Year of Award
Doctor of Philosophy (PhD)
Anthropology (Cultural Heritage and Applied Anthropology Option)
Department or School/College
Department of Anthropology
Moccasins, Museums, Niitsitapi, Women
University of Montana
This dissertation emphasizes how anthropologists can use museum collections as anthropological data banks (Sturtevant 1973) to uncover the unwritten histories of objects, people, and cultures. I show how museum collections are repositories for the untold stories of Native women’s economic histories and how objects embody women’s critical contributions to the economic, spiritual, and cultural survival of their communities throughout time. To reveal the complex, hidden labor processes involved in historical and contemporary moccasin-making, I draw on interviews with contemporary Niitsitapi moccasin-makers, as well as object-based analyses of 109 pairs of moccasins from five museum collections and numerous archival documents and photographs. Analyses revealed that most of the Niitsitapi moccasins in these five museum collections are outgrowths of production for tourist markets. Additionally, I show how moccasin production has historically been influenced by the colonial policies of the United States government and how moccasins’ stories are influenced by museum categorization tools.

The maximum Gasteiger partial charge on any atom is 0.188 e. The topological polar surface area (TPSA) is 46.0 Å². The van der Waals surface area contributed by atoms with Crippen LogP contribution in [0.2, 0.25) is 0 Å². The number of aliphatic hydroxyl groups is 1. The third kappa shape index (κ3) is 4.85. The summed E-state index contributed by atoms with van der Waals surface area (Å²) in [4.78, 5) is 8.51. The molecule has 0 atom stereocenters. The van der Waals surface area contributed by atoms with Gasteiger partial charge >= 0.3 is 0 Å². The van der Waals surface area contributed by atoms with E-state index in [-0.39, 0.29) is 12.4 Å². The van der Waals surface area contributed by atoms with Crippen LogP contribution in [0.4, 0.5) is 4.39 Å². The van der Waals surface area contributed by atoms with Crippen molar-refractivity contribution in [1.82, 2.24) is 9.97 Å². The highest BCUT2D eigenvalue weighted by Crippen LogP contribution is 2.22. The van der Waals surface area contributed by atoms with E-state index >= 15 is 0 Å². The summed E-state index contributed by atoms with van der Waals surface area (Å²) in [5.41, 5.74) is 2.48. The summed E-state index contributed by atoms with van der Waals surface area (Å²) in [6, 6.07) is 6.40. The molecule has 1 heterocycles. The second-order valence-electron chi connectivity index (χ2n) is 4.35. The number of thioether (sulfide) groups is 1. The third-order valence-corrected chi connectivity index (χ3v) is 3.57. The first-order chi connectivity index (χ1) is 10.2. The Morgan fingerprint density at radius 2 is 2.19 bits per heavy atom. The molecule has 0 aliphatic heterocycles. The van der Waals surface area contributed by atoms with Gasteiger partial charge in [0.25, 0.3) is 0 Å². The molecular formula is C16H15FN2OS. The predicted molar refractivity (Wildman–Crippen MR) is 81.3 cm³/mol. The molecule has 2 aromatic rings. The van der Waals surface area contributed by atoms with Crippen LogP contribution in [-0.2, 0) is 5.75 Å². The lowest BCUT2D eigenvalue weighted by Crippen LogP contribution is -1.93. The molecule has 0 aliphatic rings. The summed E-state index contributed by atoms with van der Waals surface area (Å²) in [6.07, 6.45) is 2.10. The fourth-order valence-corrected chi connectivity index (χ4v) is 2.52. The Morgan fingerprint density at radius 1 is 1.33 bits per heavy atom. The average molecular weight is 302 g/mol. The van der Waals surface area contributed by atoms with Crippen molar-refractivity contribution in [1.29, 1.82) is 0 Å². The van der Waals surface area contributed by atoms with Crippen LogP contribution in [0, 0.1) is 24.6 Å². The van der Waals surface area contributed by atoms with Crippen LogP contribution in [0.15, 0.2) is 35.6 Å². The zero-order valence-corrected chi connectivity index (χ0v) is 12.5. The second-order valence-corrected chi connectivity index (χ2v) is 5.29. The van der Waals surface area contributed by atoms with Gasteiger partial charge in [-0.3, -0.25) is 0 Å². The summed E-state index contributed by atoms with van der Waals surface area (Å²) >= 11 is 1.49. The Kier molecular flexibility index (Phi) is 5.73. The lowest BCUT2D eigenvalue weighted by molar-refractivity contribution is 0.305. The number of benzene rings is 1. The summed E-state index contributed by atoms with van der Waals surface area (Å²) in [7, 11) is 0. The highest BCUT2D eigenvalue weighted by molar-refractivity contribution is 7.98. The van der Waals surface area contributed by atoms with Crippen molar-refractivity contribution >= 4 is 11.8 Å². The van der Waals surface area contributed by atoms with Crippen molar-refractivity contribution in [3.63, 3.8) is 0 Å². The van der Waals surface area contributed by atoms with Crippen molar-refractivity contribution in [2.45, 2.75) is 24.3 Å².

Shifley, Michaela Ann, "MOCCASIN ECONOMICS: ENTANGLED MUSEUM STORIES OF NIITSITAPI WOMEN, LABOR, AND FOOTWEAR" (2022). Graduate Student Theses, Dissertations, & Professional Papers. 11978.
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